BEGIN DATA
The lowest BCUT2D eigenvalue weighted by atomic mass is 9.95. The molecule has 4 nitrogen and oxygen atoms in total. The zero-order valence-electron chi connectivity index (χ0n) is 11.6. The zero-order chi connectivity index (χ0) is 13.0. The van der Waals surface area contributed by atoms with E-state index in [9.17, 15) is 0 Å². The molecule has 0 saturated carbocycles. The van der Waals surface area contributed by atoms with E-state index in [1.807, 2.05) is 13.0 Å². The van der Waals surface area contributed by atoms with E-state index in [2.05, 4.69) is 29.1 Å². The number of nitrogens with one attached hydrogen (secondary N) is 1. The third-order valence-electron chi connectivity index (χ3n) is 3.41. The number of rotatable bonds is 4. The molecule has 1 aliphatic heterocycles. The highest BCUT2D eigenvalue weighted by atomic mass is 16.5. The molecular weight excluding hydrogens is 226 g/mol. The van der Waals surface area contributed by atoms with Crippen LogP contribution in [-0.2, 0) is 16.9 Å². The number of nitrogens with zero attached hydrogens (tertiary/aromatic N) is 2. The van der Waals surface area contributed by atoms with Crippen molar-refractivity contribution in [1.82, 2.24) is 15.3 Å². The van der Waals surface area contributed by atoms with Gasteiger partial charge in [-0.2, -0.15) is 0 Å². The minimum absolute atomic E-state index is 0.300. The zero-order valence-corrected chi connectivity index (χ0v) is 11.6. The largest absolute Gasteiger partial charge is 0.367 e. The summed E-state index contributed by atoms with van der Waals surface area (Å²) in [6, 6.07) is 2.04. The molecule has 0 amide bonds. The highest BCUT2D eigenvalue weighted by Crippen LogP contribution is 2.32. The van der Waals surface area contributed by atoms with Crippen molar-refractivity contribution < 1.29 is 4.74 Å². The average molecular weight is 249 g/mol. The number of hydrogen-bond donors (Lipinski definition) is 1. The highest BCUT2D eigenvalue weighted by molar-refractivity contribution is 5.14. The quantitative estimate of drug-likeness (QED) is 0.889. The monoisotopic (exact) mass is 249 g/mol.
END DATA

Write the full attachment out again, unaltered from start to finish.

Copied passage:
The lowest BCUT2D eigenvalue weighted by atomic mass is 9.95. The molecule has 4 nitrogen and oxygen atoms in total. The zero-order valence-electron chi connectivity index (χ0n) is 11.6. The zero-order chi connectivity index (χ0) is 13.0. The van der Waals surface area contributed by atoms with E-state index in [9.17, 15) is 0 Å². The molecule has 0 saturated carbocycles. The van der Waals surface area contributed by atoms with E-state index in [1.807, 2.05) is 13.0 Å². The van der Waals surface area contributed by atoms with E-state index in [2.05, 4.69) is 29.1 Å². The number of nitrogens with one attached hydrogen (secondary N) is 1. The third-order valence-electron chi connectivity index (χ3n) is 3.41. The number of rotatable bonds is 4. The molecule has 1 aliphatic heterocycles. The highest BCUT2D eigenvalue weighted by atomic mass is 16.5. The molecular weight excluding hydrogens is 226 g/mol. The van der Waals surface area contributed by atoms with Crippen LogP contribution in [-0.2, 0) is 16.9 Å². The number of nitrogens with zero attached hydrogens (tertiary/aromatic N) is 2. The van der Waals surface area contributed by atoms with Crippen molar-refractivity contribution in [1.82, 2.24) is 15.3 Å². The van der Waals surface area contributed by atoms with Gasteiger partial charge in [-0.2, -0.15) is 0 Å². The minimum absolute atomic E-state index is 0.300. The zero-order valence-corrected chi connectivity index (χ0v) is 11.6. The largest absolute Gasteiger partial charge is 0.367 e. The summed E-state index contributed by atoms with van der Waals surface area (Å²) in [6, 6.07) is 2.04. The molecule has 0 amide bonds. The highest BCUT2D eigenvalue weighted by Crippen LogP contribution is 2.32. The van der Waals surface area contributed by atoms with Crippen molar-refractivity contribution < 1.29 is 4.74 Å². The average molecular weight is 249 g/mol. The number of hydrogen-bond donors (Lipinski definition) is 1. The highest BCUT2D eigenvalue weighted by molar-refractivity contribution is 5.14. The quantitative estimate of drug-likeness (QED) is 0.889. The monoisotopic (exact) mass is 249 g/mol.